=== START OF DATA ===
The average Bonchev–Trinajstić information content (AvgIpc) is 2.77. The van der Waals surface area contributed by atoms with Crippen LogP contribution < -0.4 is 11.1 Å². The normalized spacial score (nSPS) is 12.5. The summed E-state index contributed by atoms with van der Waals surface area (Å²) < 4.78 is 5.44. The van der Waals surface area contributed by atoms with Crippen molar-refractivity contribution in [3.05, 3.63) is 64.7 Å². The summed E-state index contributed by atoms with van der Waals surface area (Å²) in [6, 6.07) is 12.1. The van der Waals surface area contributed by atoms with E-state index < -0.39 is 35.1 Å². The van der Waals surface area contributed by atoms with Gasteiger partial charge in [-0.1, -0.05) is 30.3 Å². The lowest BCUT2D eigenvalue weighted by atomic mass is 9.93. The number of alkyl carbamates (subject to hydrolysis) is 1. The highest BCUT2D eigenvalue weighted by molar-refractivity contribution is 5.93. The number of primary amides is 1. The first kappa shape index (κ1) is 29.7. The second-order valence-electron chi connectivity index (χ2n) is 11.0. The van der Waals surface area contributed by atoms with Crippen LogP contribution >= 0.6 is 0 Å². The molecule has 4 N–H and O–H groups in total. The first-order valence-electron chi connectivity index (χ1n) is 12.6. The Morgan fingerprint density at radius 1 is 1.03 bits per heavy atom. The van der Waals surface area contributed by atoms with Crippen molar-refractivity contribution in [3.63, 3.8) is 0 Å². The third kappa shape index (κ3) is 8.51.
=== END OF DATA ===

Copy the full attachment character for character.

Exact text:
The average Bonchev–Trinajstić information content (AvgIpc) is 2.77. The van der Waals surface area contributed by atoms with Crippen LogP contribution < -0.4 is 11.1 Å². The normalized spacial score (nSPS) is 12.5. The summed E-state index contributed by atoms with van der Waals surface area (Å²) < 4.78 is 5.44. The van der Waals surface area contributed by atoms with Crippen molar-refractivity contribution in [3.05, 3.63) is 64.7 Å². The summed E-state index contributed by atoms with van der Waals surface area (Å²) in [6, 6.07) is 12.1. The van der Waals surface area contributed by atoms with E-state index < -0.39 is 35.1 Å². The van der Waals surface area contributed by atoms with Gasteiger partial charge in [-0.1, -0.05) is 30.3 Å². The lowest BCUT2D eigenvalue weighted by atomic mass is 9.93. The number of alkyl carbamates (subject to hydrolysis) is 1. The highest BCUT2D eigenvalue weighted by molar-refractivity contribution is 5.93. The number of primary amides is 1. The first kappa shape index (κ1) is 29.7. The second-order valence-electron chi connectivity index (χ2n) is 11.0. The van der Waals surface area contributed by atoms with Crippen LogP contribution >= 0.6 is 0 Å². The molecule has 4 N–H and O–H groups in total. The first-order valence-electron chi connectivity index (χ1n) is 12.6. The Morgan fingerprint density at radius 1 is 1.03 bits per heavy atom. The van der Waals surface area contributed by atoms with Crippen molar-refractivity contribution in [3.63, 3.8) is 0 Å². The third kappa shape index (κ3) is 8.51.